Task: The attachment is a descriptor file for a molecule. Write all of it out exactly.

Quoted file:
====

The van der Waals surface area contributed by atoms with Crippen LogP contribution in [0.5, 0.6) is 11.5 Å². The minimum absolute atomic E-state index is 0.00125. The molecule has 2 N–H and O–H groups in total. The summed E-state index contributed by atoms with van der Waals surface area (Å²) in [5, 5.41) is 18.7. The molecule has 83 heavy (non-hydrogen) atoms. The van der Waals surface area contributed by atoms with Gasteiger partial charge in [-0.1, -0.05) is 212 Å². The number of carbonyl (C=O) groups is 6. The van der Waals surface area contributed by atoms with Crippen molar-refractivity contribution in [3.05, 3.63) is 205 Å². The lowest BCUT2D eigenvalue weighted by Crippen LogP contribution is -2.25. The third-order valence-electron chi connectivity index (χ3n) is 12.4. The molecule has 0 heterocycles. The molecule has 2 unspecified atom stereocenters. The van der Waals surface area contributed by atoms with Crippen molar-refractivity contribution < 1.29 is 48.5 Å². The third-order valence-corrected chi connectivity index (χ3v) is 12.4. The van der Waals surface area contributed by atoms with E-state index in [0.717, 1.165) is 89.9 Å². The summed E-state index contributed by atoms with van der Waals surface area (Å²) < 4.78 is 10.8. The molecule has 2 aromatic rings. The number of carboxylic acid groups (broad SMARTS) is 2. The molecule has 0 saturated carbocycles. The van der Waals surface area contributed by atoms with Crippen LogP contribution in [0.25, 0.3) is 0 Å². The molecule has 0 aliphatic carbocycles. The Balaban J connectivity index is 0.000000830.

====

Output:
The van der Waals surface area contributed by atoms with Crippen LogP contribution in [0.5, 0.6) is 11.5 Å². The minimum absolute atomic E-state index is 0.00125. The molecule has 2 N–H and O–H groups in total. The summed E-state index contributed by atoms with van der Waals surface area (Å²) in [5, 5.41) is 18.7. The molecule has 83 heavy (non-hydrogen) atoms. The van der Waals surface area contributed by atoms with Gasteiger partial charge in [-0.1, -0.05) is 212 Å². The number of carbonyl (C=O) groups is 6. The van der Waals surface area contributed by atoms with Crippen molar-refractivity contribution in [3.05, 3.63) is 205 Å². The lowest BCUT2D eigenvalue weighted by Crippen LogP contribution is -2.25. The third-order valence-electron chi connectivity index (χ3n) is 12.4. The molecule has 0 heterocycles. The molecule has 2 unspecified atom stereocenters. The van der Waals surface area contributed by atoms with Crippen molar-refractivity contribution < 1.29 is 48.5 Å². The third-order valence-corrected chi connectivity index (χ3v) is 12.4. The van der Waals surface area contributed by atoms with E-state index in [0.717, 1.165) is 89.9 Å². The summed E-state index contributed by atoms with van der Waals surface area (Å²) < 4.78 is 10.8. The molecule has 2 aromatic rings. The number of carboxylic acid groups (broad SMARTS) is 2. The molecule has 0 saturated carbocycles. The van der Waals surface area contributed by atoms with Crippen LogP contribution in [0.25, 0.3) is 0 Å². The molecule has 0 aliphatic carbocycles. The Balaban J connectivity index is 0.000000830.